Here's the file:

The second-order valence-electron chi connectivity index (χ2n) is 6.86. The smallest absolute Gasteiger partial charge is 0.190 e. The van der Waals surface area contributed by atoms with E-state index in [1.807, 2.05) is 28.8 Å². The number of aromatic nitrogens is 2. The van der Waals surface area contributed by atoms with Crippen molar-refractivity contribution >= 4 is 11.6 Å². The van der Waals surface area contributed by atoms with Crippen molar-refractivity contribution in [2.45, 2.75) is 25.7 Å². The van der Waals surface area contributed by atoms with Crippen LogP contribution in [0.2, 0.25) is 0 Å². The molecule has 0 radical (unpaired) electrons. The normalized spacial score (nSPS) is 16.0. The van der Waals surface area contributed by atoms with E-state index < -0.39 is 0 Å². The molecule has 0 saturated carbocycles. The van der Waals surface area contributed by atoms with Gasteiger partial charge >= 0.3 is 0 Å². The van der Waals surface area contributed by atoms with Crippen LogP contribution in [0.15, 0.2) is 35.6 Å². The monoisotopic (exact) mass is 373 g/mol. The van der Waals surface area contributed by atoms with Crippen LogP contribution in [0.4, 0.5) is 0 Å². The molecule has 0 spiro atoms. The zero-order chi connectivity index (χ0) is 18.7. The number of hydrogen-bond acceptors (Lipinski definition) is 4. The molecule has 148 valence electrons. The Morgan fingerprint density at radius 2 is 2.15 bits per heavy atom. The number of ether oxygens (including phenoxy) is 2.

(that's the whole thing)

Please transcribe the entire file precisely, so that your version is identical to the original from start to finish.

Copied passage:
The second-order valence-electron chi connectivity index (χ2n) is 6.86. The smallest absolute Gasteiger partial charge is 0.190 e. The van der Waals surface area contributed by atoms with E-state index in [1.807, 2.05) is 28.8 Å². The number of aromatic nitrogens is 2. The van der Waals surface area contributed by atoms with Crippen molar-refractivity contribution >= 4 is 11.6 Å². The van der Waals surface area contributed by atoms with Crippen molar-refractivity contribution in [2.45, 2.75) is 25.7 Å². The van der Waals surface area contributed by atoms with Crippen LogP contribution in [0.2, 0.25) is 0 Å². The molecule has 0 radical (unpaired) electrons. The normalized spacial score (nSPS) is 16.0. The van der Waals surface area contributed by atoms with E-state index < -0.39 is 0 Å². The molecule has 0 saturated carbocycles. The van der Waals surface area contributed by atoms with Gasteiger partial charge >= 0.3 is 0 Å². The van der Waals surface area contributed by atoms with Crippen LogP contribution in [0.15, 0.2) is 35.6 Å². The monoisotopic (exact) mass is 373 g/mol. The van der Waals surface area contributed by atoms with Crippen LogP contribution in [0.4, 0.5) is 0 Å². The molecule has 0 spiro atoms. The zero-order chi connectivity index (χ0) is 18.7. The number of hydrogen-bond acceptors (Lipinski definition) is 4. The molecule has 148 valence electrons. The Morgan fingerprint density at radius 2 is 2.15 bits per heavy atom. The number of ether oxygens (including phenoxy) is 2.